I’ve spoke before about our primary goal being to maximize the efficiency of our portfolio by balancing inwards and outwards business. In light of that goal, we decided to increase our net exposures modestly and retain more risk by changing the profile of our ceded reinsurance purchases. We did this as part of our normal portfolio optimization. We are continuously evaluating and optimizing our portfolios and will revise our ceded strategy if the right opportunity arises.

In summing up the overall cat market, for the reasons just discussed we expect to see continued competition absent some stimulus to change people’s perception of risk. That said, our longstanding relationships and strong balance sheet position us well and I remain confident that we can continue to construct attractive portfolios.

Moving on to our other businesses, we’re always looking for risk management solutions for our clients, and on the specialty side we’ve added several products and platforms over the last 12 months. These new platforms allow us more flexibility around choosing balance sheets that are best suited for assuming risks and have attracted new lines and new partners. Although many lines are challenging right now, we feel that these changes afford us great opportunity to grow as various markets improve.

In Lloyd’s, we ended the year achieving good growth, albeit off a small base. We continue to see more business, but consistent with our culture, we remain disciplined in our growth. The property insurance book that we write in Lloyd’s is strengthening, largely we believe as a result of Sandy; and our specialty and casualty books are renewing without much change, but we’re beginning to become somewhat more optimistic about future price changes.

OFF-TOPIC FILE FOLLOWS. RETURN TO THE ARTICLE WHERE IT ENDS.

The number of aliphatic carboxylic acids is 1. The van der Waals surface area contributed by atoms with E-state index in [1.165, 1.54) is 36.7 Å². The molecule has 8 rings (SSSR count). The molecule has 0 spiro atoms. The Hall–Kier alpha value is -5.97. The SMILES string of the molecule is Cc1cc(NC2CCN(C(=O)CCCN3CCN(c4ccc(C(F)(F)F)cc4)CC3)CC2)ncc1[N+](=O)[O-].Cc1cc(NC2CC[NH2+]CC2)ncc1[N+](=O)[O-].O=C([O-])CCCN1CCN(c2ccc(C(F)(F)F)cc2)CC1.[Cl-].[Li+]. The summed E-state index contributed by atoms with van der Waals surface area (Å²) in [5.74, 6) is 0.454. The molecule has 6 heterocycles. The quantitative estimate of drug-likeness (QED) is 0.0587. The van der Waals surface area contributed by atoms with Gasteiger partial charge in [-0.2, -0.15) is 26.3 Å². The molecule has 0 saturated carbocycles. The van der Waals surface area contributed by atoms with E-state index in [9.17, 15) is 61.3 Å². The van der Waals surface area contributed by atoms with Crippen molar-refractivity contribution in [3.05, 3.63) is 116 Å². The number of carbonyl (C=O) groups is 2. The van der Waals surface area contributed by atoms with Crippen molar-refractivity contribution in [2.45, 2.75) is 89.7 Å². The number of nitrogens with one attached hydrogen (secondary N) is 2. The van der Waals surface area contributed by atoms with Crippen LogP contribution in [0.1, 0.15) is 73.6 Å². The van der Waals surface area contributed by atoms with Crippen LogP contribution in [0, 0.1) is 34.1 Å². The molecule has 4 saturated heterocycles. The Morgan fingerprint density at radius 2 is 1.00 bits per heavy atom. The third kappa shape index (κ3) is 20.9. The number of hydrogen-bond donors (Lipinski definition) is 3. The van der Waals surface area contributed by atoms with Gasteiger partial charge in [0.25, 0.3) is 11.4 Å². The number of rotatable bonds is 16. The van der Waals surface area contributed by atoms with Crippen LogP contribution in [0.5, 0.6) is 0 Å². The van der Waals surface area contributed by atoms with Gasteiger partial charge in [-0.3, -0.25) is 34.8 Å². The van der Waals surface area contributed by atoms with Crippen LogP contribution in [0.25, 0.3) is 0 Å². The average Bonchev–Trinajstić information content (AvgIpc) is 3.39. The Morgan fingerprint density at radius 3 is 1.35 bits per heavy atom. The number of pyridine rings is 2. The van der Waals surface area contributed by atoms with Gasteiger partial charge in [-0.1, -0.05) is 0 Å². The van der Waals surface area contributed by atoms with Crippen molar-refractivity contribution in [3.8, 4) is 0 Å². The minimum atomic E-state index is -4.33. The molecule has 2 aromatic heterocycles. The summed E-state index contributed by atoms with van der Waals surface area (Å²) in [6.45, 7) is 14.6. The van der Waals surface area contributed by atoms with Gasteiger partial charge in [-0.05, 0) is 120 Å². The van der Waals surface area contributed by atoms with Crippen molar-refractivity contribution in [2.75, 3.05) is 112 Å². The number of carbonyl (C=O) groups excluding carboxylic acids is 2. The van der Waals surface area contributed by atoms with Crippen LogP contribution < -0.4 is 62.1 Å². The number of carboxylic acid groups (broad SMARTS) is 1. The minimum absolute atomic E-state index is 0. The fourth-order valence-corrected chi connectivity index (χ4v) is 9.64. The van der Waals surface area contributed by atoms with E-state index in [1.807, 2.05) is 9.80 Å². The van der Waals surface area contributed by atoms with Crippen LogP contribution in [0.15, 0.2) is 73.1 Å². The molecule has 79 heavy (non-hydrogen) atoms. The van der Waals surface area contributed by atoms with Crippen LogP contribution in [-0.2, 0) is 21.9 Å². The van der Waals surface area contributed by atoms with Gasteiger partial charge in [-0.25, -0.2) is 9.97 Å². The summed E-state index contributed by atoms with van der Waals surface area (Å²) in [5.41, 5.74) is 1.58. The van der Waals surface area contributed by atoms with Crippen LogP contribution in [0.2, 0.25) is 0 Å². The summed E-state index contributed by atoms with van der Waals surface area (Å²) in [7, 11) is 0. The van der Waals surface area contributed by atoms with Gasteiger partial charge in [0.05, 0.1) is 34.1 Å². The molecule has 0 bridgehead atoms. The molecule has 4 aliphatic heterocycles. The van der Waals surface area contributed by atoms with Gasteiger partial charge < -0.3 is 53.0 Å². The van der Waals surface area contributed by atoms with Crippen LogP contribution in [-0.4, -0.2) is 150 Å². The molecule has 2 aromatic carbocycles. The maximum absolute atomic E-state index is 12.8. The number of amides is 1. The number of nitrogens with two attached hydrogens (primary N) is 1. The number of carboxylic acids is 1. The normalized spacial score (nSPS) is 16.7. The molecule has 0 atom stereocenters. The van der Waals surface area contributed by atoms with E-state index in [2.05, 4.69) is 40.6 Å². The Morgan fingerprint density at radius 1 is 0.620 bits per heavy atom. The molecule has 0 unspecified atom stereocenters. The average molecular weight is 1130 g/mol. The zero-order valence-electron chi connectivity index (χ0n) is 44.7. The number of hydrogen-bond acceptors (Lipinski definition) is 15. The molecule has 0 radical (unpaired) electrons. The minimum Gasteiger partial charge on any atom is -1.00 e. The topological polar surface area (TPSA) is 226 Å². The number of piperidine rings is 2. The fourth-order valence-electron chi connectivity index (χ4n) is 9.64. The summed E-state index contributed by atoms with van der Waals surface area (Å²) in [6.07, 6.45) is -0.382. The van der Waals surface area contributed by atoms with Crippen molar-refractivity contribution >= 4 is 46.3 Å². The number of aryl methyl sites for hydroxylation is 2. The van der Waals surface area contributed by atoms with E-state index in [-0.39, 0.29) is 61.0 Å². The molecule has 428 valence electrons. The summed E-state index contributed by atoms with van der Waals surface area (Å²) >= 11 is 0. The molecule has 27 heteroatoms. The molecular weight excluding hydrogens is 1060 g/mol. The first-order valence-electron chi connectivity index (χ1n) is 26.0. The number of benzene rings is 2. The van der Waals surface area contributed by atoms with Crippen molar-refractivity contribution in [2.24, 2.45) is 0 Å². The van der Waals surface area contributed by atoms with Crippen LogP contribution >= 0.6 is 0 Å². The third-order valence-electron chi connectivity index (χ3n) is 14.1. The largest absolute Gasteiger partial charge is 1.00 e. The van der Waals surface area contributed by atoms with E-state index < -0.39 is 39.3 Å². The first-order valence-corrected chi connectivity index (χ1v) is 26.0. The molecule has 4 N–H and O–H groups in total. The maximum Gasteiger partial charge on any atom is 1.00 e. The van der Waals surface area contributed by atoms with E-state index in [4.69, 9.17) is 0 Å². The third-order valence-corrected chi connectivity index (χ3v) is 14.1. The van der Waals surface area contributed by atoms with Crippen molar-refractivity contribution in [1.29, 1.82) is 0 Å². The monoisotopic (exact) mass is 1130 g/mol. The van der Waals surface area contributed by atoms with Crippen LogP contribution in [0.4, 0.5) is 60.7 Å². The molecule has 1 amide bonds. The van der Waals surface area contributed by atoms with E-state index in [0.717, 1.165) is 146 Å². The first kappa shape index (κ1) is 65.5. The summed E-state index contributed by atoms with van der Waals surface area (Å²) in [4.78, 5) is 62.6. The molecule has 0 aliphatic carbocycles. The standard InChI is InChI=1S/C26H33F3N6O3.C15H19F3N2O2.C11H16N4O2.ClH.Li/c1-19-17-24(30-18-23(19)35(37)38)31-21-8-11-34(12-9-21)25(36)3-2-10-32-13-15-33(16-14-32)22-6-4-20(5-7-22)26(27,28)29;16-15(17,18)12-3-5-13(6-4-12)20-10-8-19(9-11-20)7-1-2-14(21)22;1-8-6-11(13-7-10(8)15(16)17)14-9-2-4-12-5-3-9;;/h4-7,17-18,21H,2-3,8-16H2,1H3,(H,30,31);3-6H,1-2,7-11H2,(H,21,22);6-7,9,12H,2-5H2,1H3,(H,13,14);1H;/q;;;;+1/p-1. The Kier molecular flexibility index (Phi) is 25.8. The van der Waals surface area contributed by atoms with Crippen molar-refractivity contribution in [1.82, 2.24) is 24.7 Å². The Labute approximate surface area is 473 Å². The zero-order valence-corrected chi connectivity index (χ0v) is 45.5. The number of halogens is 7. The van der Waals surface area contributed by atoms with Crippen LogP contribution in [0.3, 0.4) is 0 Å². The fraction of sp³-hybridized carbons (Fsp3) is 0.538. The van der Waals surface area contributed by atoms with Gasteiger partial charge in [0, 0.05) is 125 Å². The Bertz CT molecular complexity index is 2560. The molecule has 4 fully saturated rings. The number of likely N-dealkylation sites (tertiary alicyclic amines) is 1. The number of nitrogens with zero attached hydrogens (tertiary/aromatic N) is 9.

Our Ventures group had another good year in 2012. There’s been much discussion around the market around the influx of third- party capital. We have seen increased interest from a good cross-section of investors and we’ve been busy deploying new managed capital. We are uniquely positioned in this space not only because of our long track record of successfully managing risk for others but also because of our capability to accept capital in the form most desirable to investors.

We restructured Da Vinci’s ownership, welcoming key new capital providers to the group. We continuously and carefully measure the capital level against the opportunities so the net result is an attractive portfolio. For 2013, we expect to keep Da Vinci deployed at roughly the same size as last year. Lastly REAL, our weather and energy unit, had a solid first half to the winter season.

We’re very proud of our performance in 2012 and believe we executed particularly well through Sandy. Going forward, we face both challenges and opportunities; but as always, I believe we are well positioned to succeed in the current market.

And with that, I’d like to turn the call over to Jeff.

Jeff Kelly

Thanks Kevin and good morning everyone. I’ll cover our results for the fourth quarter and the full year 2012 and also give you an update to our 2013 top line forecast.

The fourth quarter was a profitable one for RenaissanceRe with all underlying results more than offsetting the $127 million of net negative impact from Sandy. This was in line with the guidance we provided on third quarter conference call in which we stated our expectation for losses from Sandy to be contained within our fourth quarter earnings and our $130 million pre-announced loss estimate. We’ve included a table in our press release detailing the calculation of net negative impact.

We reported net income of $42 million or $0.87 per diluted share and operating income of $31 million or $0.65 per diluted share per diluted share for the fourth quarter. The annualized operating ROE was 3.9% for the fourth quarter and 12.6% for the full year, a solid result in our view given that 2012 was a reasonably challenging year in terms of catastrophe losses.

Our tangible book value per share, including change in accumulated dividends, increased slightly by 0.3% in the fourth quarter with growth muted by the level of repurchases during the quarter. On a full-year basis, however, tangible book value per share, including change in accumulated dividends, was up 17%. Adjusted for the impact of share repurchases over the course of the year, which were executed at a premium to book value, we estimate that growth in tangible book value per share plus change in accumulated dividends would have been roughly 2.5 percentage points higher.